How Startups Can Navigate the Dynamic IT Channel
The IT industry is one of the most dynamic industries where companies are under constant pressure to keep up with the rapid pace of technological advances and trends. However, information databases on IT companies aren’t always up-to-date. Therefore, navigating the IT channel to find potential channel partners to take a product to market is often a formidable challenge.
According to the latest IT spending outlook from Gartner, worldwide IT spending is projected to grow 3.1 percent over 2013 levels to reach $3.8 trillion in 2014. In 2013, spending on devices (including PCs, smartphones, mobile phones and tablets) contracted 1.2 percent to $669 billion while spending on enterprise software grew 5.2 percent to $300 billion. Small and mid-sized businesses have also become massive customers of IT products and services.
However, finding the right channel partner to tap into this $3.8 trillion IT market is a huge challenge. Database companies like DiscoverOrg and Fossa LLC have done a good job of developing specialized databases of IT buyers, but they offer no solution for breaking into the IT channel partner market.
In 2012, I met Henry Schuck, co-founder of DiscoverOrg, an IT buyer-focused information database. Their product is geared to support technology vendors who sell into large, midsized, and small businesses. IT decision makers for each company are made available with their respective organizational charts, along with direct dial phone number, e-mail address, job description, and exact job title. They also provide a verified contact list as well as a verified background report. The background report covers what technologies the company uses (for example, SharePoint, Exchange, SalesForce, etc.) and real time projects and initiatives at the company. Founded in 2007, DiscoverOrg ramped up to revenue of $14 million in 2012. The company is 100 percent bootstrapped.
But what about the other end of the spectrum? How does an IT company find a potential IT channel partner that can sell its products?
In the 1M/1M program, I came across a company that is looking to do just that. Fossa LLC was founded by Clark Richter, who has spent over 20 years in channel development, sales management, and marketing roles at Check Point Software, Citrix Systems, Hitachi and Websense. Clark knows the channel development problem at a visceral level, and has lived and breathed the issue of identifying, qualifying and engaging channel partners.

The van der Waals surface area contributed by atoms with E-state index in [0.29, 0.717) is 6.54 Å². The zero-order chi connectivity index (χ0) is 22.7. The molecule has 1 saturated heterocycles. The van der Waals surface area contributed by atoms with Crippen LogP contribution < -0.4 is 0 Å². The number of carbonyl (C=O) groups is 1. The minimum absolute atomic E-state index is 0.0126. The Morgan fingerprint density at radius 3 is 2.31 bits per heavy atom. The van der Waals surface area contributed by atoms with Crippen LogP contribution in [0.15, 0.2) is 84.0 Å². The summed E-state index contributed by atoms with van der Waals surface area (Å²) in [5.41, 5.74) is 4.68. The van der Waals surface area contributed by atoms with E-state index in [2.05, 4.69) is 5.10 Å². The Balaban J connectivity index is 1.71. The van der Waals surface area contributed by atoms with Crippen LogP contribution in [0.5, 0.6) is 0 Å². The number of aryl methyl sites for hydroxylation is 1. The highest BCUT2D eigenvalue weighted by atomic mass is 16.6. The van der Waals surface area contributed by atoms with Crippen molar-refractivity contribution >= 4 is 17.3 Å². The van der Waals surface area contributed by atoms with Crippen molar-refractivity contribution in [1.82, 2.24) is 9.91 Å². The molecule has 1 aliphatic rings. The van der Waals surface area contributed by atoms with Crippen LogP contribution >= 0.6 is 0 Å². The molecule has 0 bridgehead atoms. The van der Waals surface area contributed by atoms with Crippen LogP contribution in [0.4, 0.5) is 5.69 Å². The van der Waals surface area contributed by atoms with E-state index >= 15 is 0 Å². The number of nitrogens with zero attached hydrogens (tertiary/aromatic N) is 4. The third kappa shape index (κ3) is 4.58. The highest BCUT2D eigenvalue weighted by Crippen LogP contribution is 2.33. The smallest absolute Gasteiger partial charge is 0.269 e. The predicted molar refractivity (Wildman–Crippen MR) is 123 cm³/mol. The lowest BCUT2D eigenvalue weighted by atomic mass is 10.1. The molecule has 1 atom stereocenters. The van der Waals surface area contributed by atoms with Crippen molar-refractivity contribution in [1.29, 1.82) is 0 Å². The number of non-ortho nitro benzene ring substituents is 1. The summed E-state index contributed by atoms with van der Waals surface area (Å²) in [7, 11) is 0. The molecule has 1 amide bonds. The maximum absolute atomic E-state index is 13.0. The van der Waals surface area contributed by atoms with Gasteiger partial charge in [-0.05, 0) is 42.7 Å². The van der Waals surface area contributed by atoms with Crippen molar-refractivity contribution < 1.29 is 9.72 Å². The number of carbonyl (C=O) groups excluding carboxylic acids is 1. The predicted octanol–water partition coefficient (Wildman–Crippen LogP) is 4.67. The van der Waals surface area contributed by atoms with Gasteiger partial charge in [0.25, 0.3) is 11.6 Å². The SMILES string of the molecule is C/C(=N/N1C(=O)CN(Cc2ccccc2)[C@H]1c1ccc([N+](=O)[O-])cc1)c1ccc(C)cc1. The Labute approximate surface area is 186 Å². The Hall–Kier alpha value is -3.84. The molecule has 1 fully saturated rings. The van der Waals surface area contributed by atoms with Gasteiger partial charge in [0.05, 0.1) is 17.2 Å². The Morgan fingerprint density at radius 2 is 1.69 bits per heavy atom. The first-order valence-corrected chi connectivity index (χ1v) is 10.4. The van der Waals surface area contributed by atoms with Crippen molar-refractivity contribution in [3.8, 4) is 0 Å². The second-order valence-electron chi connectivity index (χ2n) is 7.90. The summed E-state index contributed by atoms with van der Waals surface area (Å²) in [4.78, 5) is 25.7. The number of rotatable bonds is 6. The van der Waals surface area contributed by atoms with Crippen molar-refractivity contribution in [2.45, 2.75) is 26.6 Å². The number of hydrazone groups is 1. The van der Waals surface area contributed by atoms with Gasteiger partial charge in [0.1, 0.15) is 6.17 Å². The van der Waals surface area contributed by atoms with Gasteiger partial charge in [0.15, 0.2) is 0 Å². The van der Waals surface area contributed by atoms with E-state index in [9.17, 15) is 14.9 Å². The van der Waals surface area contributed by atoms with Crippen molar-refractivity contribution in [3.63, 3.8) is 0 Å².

To his frustration, traditional databases were inadequate to address the needs of channel managers like himself. In addition, they are outdated. An IT value-added reseller (VAR) or system integrator company dealing with a certain technology a decade ago probably specializes in some other technology today, but the database would still profile its earlier business. Also, there would be inadequate detail as to the specialization of the company, whether it was in security, cloud computing, or analytics.
While IT-focused databases like DiscoverOrg focus on the IT buyers at larger companies, broader databases and new models like InsideView, NetProspex, and Jigsaw/Salesforce.com are crowdsourced, with a lot of contacts but little detail on the companies to be able to address channel development needs.
To plug the gap in the market, Clark worked with his brother, a database developer, to build a comprehensive and up-to-date database of IT channel companies with detailed profiles of relevant terminology and vendor relationships. After working for two years on the idea, they launched the Channel Navigator database in February 2012. It was on track to achieve revenue of $100,000 in 2013.
The Channel Navigator database includes 25,000 companies, 80 percent of which are SMBs with fewer than 20 employees.
Currently, the company has 33 active customers, including Alcatel-Lucent and McAfee. Its customers are primarily channel marketing organizations that pay licensing fees and channel sales organizations that use the online tools. The company also sells to earlier stage companies that primarily want the data or consulting services rather than ongoing access. Its top IT industry target segments are companies selling SMB solutions, security, cloud services, and solutions targeted at managed service providers.
Trends like cloud hosting and platform ecosystems enable startups to build businesses rapidly. When it comes to penetrating the market with these solutions, entrepreneurs need to start thinking about building effective channel partnerships.
Channel Navigator is a strategic tool that ought to be in the arsenal of all channel managers working on building far reaching channels for their products.
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